A Turkish court has ruled for the arrest of one of five journalists detained on Tuesday on allegations of targeting public officials while four have been released on judicial probation, the Law and Media Studies Association (MLSA) announced.
Mezopotamya correspondent Delal Akyüz was detained in İzmir, while another Mezopotamya correspondent, Fırat Can Arslan, and T24 news website editor Sibel Yükler were taken into custody in the capital Ankara following police raids on their homes. Bianet editor Evrim Kepenek was detained in İstanbul and journalist Evrim Deniz in Diyarbakır.
The journalists were detained due to their social media posts about a judge-prosecutor couple who were involved in the investigation and prosecution of Kurdish journalists on charges of “targeting public officials involved in the fight against terrorism.”
Arslan was arrested after appearing in a court later on Tuesday. In a statement to the court, he denied the accusations and said he just posted a Board of Judges and Prosecutors (HSK) decree and did not make any comment about it.
He requested release pending trial or on judicial probation, but the court ruled to arrest him.
Akyüz, Yükler, Deniz and Kepenek have been released on judicial probation, which includes a travel ban and regularly checking in at a police station.
The journalists were detained as part of an investigation launched by the Diyarbakır Chief Public Prosecutor’s Office.
The journalists were taken into custody for retweeting a news article about the replacement of prosecutor Mehmet Karababan and his wife, judge Seda Karababan, and are accused of “targeting public officials involved in the fight against terrorism.”
The Karababan couple came to public attention during the trial of 15 Kurdish journalists who appeared in court earlier this month after more than a year in pretrial detention on charges of terrorist organization membership.
During a hearing on July 11, the journalists’ lawyers demanded the recusal of judge Karababan, who was on the panel of judges hearing their trial, because it was her husband, prosecutor Mehmet Karababan, who indicted the journalists.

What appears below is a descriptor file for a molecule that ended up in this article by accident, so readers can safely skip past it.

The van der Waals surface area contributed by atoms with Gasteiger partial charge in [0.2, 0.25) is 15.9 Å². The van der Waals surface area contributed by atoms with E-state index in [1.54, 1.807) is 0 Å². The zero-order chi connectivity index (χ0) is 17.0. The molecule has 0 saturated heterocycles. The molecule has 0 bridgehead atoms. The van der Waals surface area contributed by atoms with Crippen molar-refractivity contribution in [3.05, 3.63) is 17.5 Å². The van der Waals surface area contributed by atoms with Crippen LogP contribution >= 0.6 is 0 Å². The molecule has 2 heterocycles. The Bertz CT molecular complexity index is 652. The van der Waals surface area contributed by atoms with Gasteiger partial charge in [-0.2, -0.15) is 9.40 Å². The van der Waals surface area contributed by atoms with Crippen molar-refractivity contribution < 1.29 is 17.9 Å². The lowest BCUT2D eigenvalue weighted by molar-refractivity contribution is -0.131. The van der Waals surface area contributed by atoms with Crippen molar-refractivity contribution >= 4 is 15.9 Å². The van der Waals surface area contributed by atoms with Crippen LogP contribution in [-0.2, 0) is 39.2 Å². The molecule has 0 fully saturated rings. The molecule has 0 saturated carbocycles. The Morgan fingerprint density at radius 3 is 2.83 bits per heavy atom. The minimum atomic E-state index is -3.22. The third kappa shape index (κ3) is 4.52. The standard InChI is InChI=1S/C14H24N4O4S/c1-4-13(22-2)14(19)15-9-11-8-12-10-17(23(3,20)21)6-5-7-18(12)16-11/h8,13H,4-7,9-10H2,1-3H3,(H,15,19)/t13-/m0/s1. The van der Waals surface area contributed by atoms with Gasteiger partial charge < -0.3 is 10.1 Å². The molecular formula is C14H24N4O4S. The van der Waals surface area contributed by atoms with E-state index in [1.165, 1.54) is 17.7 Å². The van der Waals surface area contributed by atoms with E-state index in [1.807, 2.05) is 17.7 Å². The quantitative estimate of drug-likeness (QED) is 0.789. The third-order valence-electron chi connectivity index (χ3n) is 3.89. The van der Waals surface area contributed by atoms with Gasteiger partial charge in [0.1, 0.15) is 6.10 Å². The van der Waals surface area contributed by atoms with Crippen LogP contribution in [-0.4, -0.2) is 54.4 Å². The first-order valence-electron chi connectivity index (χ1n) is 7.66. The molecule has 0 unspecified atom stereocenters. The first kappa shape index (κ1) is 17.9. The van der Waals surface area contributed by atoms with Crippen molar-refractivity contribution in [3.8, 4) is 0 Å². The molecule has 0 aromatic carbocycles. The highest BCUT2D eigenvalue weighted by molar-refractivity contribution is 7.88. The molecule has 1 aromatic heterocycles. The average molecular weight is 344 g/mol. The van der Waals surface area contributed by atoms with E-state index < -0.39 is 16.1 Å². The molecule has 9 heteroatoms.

The court denied the lawyers’ request, but the couple was among more than 3,000 member of the judiciary who were reassigned on July 18 by President Recep Tayyip Erdoğan. The 15 Kurdish journalists were released from pretrial detention.
The journalists detained on Tuesday had shared some posts and retweets on social media about the reassignment of the Karababan couple, which prompted prosecutors to initiate an investigation into them.
Deniz told MLSA that she and her colleagues reported on something that was available in open sources, on the HSK website and in the Official Gazette, and what they did was purely journalistic activity.
She said her colleague Arslan was arrested merely because of engaging in journalism and that the journalists’ detention due to a baseless accusation shows the poor situation of freedom of the press in Turkey.
It is common for journalists in Turkey, which has a poor record on freedom of the press, to face threats, physical attacks and legal harassment due to their work.
Rights groups routinely accuse the Turkish government of trying to keep the press under control by imprisoning journalists, eliminating media outlets, overseeing the purchase of media brands by pro-government conglomerates and using regulatory authorities to exert financial pressure, especially after President Recep Tayyip Erdoğan survived a failed coup in July 2016.
According to Reporters Without Borders (RSF), 90 percent of the national media in Turkey, which was ranked 165th among 180 countries in the RSF’s 2023 World Press Freedom Index, is owned by pro-government businessmen and toe the official line.